Penicillins and cephalosporins are -lactam antibiotics widely used in human medicine. The biosynthesis of these compounds starts by the condensation of the amino acids L--aminoadipic acid, L-cysteine and L-valine to form the tripeptide -L--aminoadipyl-l-cysteinyl-D-valine catalysed by the non-ribosomal peptide ACV synthetase. Subsequently, this tripeptide is cyclized to isopenicillin N that in Penicillium is converted to hydrophobic penicillins, e.g. benzylpenicillin. In Acremonium and in streptomycetes, isopenicillin N is later isomerized to penicillin N and finally converted to cephalosporin. Expression of genes of the penicillin (pcbAB, pcbC, pendDE) and cephalosporin clusters (pcbAB, pcbC, cefD1, cefD2, cefEF, cefG) is controlled by pleitropic regulators including LaeA, a methylase involved in heterochromatin rearrangement. The enzymes catalysing the last two steps of penicillin biosynthesis (phenylacetyl-CoA ligase and isopenicillin N acyltransferase) are located in microbodies, as shown by immunoelectron microscopy and microbodies proteome analyses. Similarly, the Acremonium two-component CefD1-CefD2 epimerization system is also located in microbodies. This compartmentalization implies intracellular transport of isopenicillin N (in the penicillin pathway) or isopenicillin N and penicillin N in the cephalosporin route. Two transporters of the MFS family cefT and cefM are involved in transport of intermediates and/or secretion of cephalosporins. However, there is no known transporter of benzylpenicillin despite its large production in industrial strains.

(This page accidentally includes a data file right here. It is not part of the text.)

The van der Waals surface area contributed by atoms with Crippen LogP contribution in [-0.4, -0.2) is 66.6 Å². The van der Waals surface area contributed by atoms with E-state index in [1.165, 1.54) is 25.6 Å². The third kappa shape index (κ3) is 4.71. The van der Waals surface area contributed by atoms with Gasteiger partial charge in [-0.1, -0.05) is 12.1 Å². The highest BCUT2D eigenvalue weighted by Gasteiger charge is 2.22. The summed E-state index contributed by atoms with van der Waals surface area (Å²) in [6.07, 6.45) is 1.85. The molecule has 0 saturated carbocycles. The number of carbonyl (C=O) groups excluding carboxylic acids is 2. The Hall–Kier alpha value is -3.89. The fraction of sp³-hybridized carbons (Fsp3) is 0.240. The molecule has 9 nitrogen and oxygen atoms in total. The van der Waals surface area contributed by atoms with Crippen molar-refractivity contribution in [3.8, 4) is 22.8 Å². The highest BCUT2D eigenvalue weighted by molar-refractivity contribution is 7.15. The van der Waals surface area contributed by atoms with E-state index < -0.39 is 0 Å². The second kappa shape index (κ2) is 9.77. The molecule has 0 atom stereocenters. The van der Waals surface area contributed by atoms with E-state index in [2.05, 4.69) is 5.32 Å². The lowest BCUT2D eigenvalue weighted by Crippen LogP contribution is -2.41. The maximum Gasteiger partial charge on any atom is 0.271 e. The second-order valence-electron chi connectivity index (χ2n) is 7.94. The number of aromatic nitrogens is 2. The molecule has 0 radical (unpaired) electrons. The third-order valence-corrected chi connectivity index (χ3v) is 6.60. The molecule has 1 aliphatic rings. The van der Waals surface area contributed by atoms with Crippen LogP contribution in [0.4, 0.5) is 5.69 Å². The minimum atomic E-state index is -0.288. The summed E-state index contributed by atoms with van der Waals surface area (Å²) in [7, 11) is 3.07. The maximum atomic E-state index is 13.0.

PubMed | Institute of Biotechnology of Leon
Type: Journal Article | Journal: The Biochemical journal | Year: 2010
The mechanisms of compartmentalization of intermediates and secretion of penicillins and cephalosporins in -lactam antibiotic-producing fungi are of great interest. In Acremonium chrysogenum, there is a compartmentalization of the central steps of the CPC (cephalosporin C) biosynthetic pathway. In the present study, we found in the early CPC cluster a new gene named cefP encoding a putative transmembrane protein containing 11 transmembrane spanner. Targeted inactivation of cefP by gene replacement showed that it is essential for CPC biosynthesis. The disrupted mutant is unable to synthesize cephalosporins and secretes a significant amount of IPN (isopenicillin N), indicating that the mutant is blocked in the conversion of IPN into PenN (penicillin N). The production of cephalosporin in the disrupted mutant was restored by transformation with both cefP and cefR (a regulatory gene located upstream of cefP), but not with cefP alone. Fluorescence microscopy studies with an EGFP (enhanced green fluorescent protein)-SKL (Ser-Lys-Leu) protein (a peroxisomal-targeted marker) as a control showed that the red-fluorescence-labelled CefP protein co-localized in the peroxisomes with the control peroxisomal protein. In summary, CefP is a peroxisomal membrane protein probably involved in the import of IPN into the peroxisomes where it is converted into PenN by the two-component CefD1/CefD2 protein system.